You have to feel a little sorry for the Arkansas Republican Party. After a lifetime of haplessness nearly unrivaled among state political parties in the United States, it is now in the midst of its first legitimate run for control of the state legislature since Reconstruction. Last Thursday, the state House Republican Caucus announced its policy agenda if it gains control. The "SIMPLE Plan" is meant to do for the historically disempowered party what the "Contract with America" did for U.S. House Republicans in the 1994 election cycle. A few hours later, however, a State Police report about a weekend motorcycle accident went public and Arkansas — "a tailgate party masquerading as a state," in the telling words of John Brummett — went off its collective rocker. The big media hit that the SIMPLE Plan was meant to produce ended up on page 2B of the Arkansas Democrat-Gazette.
The state GOP was lucky, however, that the SIMPLE Plan did not come in for the closer scrutiny that would have accompanied page 1 coverage. The plan, obviously drafted by apostles of ALEC (the Washington, D.C.-based, corporate-backed American Legislative Exchange Council), lacks the conservative populist appeal that is the route to electoral success in Arkansas for Republicans.
The excellent AP reporter Andrew DeMillo examined this weekend whether Gov. Winthrop Rockefeller — evoked by GOP party leaders last Thursday in announcing the plan — would be welcome in today's Arkansas GOP. Party chair Doyle Webb hem-hawed a response to the question, whose clear answer is "No." What should be a real wake-up call to the state party is that the record of the most recent Republican governor, Mike Huckabee, a conservative populist who showed Republicans how to win Arkansas elections in the modern era, is also inconsistent with the strictures of the SIMPLE Plan.
In the midst of the post-9/11 recession, the pre-radio talk show Huckabee supported a surcharge on the taxes of highest earning Arkansans rather than cut fundamental governmental services. The SIMPLE Plan has as its first two elements capping state spending and cutting income taxes. While GOP governors in surrounding states slashed Medicaid, Huckabee fought to maintain a robust set of Medicaid-funded services; the SIMPLE Plan rails against such "large government programs" in advocating a "free-market"-based (read greatly reduced) Medicaid program. Most fundamentally, Huckabee led the charge for a constitutionally adequate public school system in Arkansas following the landmark Lake View decision; the SIMPLE Plan follows the ALEC party line of wholesale rejection of traditional public schools, including the adoption of private school vouchers in a state where barely 5 percent of K-12 students attend private schools.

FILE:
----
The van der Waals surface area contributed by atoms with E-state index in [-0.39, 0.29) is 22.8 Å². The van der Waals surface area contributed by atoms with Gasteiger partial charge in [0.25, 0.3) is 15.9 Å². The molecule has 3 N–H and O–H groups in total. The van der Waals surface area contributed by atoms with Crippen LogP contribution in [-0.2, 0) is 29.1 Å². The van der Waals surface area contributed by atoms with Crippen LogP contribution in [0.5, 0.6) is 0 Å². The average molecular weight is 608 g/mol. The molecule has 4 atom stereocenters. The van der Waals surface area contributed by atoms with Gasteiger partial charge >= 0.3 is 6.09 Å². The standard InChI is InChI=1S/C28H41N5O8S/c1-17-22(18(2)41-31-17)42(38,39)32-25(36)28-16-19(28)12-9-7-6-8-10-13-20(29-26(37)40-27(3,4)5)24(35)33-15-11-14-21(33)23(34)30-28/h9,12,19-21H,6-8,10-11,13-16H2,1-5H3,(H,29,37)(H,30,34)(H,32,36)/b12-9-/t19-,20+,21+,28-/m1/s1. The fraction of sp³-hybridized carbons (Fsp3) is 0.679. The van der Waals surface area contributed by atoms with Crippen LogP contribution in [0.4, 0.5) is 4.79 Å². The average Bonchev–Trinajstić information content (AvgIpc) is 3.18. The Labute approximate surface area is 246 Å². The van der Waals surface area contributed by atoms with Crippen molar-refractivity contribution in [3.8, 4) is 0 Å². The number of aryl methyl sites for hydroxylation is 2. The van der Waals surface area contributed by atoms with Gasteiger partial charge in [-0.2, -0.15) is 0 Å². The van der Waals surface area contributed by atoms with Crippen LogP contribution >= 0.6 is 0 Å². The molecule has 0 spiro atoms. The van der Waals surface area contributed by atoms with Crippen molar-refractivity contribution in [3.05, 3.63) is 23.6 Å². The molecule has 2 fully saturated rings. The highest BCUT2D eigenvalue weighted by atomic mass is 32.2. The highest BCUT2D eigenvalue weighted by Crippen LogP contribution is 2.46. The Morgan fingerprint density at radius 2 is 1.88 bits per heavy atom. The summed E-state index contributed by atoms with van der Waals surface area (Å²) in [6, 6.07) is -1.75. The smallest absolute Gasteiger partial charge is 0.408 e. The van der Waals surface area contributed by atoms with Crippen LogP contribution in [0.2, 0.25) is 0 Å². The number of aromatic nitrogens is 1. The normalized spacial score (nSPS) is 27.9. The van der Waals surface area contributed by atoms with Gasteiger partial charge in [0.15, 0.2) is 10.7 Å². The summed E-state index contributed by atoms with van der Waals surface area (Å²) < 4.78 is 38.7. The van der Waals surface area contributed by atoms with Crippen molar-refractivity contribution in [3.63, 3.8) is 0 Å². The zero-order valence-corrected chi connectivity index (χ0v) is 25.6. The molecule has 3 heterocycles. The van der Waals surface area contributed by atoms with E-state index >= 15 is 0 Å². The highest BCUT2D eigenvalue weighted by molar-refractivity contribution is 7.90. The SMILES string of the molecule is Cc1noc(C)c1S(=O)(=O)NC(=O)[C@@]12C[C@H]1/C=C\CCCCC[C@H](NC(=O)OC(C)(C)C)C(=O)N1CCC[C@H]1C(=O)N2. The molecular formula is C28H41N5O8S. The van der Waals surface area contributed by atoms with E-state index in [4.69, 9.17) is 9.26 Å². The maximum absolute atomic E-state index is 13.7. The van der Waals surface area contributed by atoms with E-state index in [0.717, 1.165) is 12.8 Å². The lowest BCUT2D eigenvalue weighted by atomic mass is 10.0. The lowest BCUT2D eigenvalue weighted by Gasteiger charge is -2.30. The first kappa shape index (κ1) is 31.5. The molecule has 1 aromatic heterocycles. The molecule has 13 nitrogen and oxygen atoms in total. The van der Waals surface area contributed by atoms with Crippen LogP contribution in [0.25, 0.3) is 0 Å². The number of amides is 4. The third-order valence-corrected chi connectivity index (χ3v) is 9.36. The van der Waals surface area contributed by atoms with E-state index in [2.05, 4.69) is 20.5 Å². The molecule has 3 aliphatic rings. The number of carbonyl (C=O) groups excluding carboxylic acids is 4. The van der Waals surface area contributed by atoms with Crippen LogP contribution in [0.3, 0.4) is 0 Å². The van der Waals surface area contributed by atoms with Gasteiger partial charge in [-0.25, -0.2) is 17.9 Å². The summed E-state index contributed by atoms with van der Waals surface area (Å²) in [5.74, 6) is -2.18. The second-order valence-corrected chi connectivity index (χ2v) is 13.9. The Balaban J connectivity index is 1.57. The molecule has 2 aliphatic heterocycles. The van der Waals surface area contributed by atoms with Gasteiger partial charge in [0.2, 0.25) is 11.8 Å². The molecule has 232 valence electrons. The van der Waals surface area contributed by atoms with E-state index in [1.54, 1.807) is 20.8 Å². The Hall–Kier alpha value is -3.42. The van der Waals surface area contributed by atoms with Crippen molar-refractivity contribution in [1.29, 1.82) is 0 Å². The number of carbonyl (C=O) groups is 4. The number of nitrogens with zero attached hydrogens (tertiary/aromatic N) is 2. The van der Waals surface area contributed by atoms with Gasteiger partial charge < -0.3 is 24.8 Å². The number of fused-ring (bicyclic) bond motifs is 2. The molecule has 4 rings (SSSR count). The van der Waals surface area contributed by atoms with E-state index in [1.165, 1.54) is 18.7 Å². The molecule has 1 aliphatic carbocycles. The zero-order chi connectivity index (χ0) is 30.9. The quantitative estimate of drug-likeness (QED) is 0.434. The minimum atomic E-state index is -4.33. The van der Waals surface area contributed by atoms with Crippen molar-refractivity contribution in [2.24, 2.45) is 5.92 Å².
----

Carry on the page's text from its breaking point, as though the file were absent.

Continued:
In short, the SIMPLE Plan offers a cookie-cutter approach driven by conservative think-tank ideology, rather than the pragmatic approach to governance required in a state where the voters believe that government has a role in providing services such as health care and education. While the SIMPLE Plan may be great in firing up the Republican base that base composes less than a third of the Arkansas electorate.
Moreover, on the issues highlighted in the SIMPLE Plan, Beebe-era Arkansas Democrats are on solid turf. With biennial grocery tax cuts and consistent budget surpluses throughout the Great Recession, Beebe's management of government has shown that gimmicks like "performance-based budgeting" are not needed for a competent management of a government that protects vital state services and ensures nationally recognized educational progress. Beebe has not had success in inserting himself into individual legislative races to save Democratic seats in recent years, but a GOP attempt to make the election about statewide issues in fact makes the election about Beebe, the most popular governor in America, whose defense of his record can only help Democrats across the state. Arkansas Republicans would be better served by following the method of the pragmatic Huckabee and appealing to Arkansas's populist voters district by district, rather than picking a fight with the governor through this simplistic, overly ideological plan cooked up in Washington.